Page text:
I apologize in advance for the shamelessly “homerish” tone of what follows, but I felt the need to write this. I’ve been in Houston for many, many years now, and I see things happening that I am proud to see. I think we are doing well.
A few days ago, I had need to visit the Clerk’s office of the Fourteenth Court of Appeals. The Clerk’s office is in the same building as the Court, itself, the recently restored 1910 Harris County courthouse, which has now become home to the Fourteenth and also to the First Court of Appeals. I parked on Preston Street, in the area known as Market Square, and headed southeast toward the courthouse.
As I walked by the corner of Preston and Travis Street, I saw the beginnings of a mural that was being drawn and painted on a two-story wall. The painting was in its infancy, but the outlines of the mural were already drawn. It was a drawing of Houston’s downtown skyline with the word “Houston” prominently displayed in the middle of it all. Colors were being filled in, bit by bit, though the end product was far from complete. Nevertheless, it was obvious, even at this early stage, that the end product would be full of vibrant color and energy.
And I thought to myself: “This wouldn’t have happened ten or twelve years ago.”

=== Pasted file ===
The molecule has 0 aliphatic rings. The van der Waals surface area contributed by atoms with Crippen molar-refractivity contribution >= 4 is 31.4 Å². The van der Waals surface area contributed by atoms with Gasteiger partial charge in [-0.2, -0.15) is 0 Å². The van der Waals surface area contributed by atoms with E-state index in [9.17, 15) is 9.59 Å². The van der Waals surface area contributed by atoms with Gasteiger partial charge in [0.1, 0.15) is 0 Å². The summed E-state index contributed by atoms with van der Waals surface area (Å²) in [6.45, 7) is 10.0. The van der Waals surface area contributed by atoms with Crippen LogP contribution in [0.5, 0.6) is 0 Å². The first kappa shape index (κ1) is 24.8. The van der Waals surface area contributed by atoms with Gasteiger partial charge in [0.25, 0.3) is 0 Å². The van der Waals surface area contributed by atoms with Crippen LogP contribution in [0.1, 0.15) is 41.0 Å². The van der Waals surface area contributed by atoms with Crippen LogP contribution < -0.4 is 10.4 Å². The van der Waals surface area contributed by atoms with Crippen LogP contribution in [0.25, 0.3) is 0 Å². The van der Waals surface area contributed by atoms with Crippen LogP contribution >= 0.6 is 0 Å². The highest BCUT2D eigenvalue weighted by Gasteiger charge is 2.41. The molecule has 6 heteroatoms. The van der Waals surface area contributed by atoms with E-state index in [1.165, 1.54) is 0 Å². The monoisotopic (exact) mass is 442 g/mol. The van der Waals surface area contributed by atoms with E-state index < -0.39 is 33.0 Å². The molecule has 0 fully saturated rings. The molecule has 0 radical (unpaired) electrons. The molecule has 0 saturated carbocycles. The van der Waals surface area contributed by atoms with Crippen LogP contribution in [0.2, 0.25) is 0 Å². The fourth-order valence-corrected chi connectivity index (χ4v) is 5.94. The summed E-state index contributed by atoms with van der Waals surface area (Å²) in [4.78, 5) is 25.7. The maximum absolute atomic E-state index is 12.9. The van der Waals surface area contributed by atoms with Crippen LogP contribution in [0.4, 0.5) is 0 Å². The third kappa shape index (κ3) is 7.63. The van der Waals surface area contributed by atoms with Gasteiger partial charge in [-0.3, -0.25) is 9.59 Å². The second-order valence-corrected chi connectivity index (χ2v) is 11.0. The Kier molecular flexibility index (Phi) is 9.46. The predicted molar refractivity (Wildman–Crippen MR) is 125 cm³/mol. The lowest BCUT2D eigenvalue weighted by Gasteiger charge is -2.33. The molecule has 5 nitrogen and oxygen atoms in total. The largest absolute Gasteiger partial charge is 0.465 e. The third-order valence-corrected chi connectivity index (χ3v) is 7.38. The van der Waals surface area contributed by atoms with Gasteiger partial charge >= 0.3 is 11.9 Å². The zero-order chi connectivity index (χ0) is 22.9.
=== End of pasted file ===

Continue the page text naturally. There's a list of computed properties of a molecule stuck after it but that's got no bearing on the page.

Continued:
Because, strangely, I think I find myself in a city that is experiencing a renaissance. Houston has, for many years, had a civic inferiority complex. There have been scams and scandals here, but nothing that would draw anyone in; nothing—besides money —that would make them want to be here. But, it seems that may be coming to an end. What I see recently is a new sense of pride. It’s been tried before, but this time it seems like it’s sticking.
Suddenly, Houston is cool. Houston is a destination. Even in neighborhoods off the beaten path (and I include my own humble home which has become known as “the GOOF,” where new restaurants and one of the best craft beer bars in the country now reside), there seems to be a sense of possibility and maybe a feeling that there is actually something unique here and worth exploring. Maybe it’s a transient thing. Maybe it’s just the fact that Houston survived the recent economic turmoil with less fallout than most cities. Maybe having a job constitutes being hip, these days.
The truth is that the Bayou City (yes, that’s what we call it) has always been a strange amalgam of go-for-broke business (see, the Allen brothers), artistry, and immigration. Houston is now the most ethnically diverse city in the entire country, and it’s a leading indicator of where the country is going, ethnically, politically, and demographically. It’s increasingly progressive. And now, it’s being discovered. It‘s kind of nice. Because there’s always been a lot here. We’re still building, but it’s not done yet. We’re still making it better, because it needs to be and because we can. And if we weren’t, we’d be abandoning the very foundation of Houston’s success. If there’s one thing I’ve learned from being here, it’s that Houston doesn’t stand still. That’s just not the way we do things here.
UPDATE: And the Daily Beast confirms it.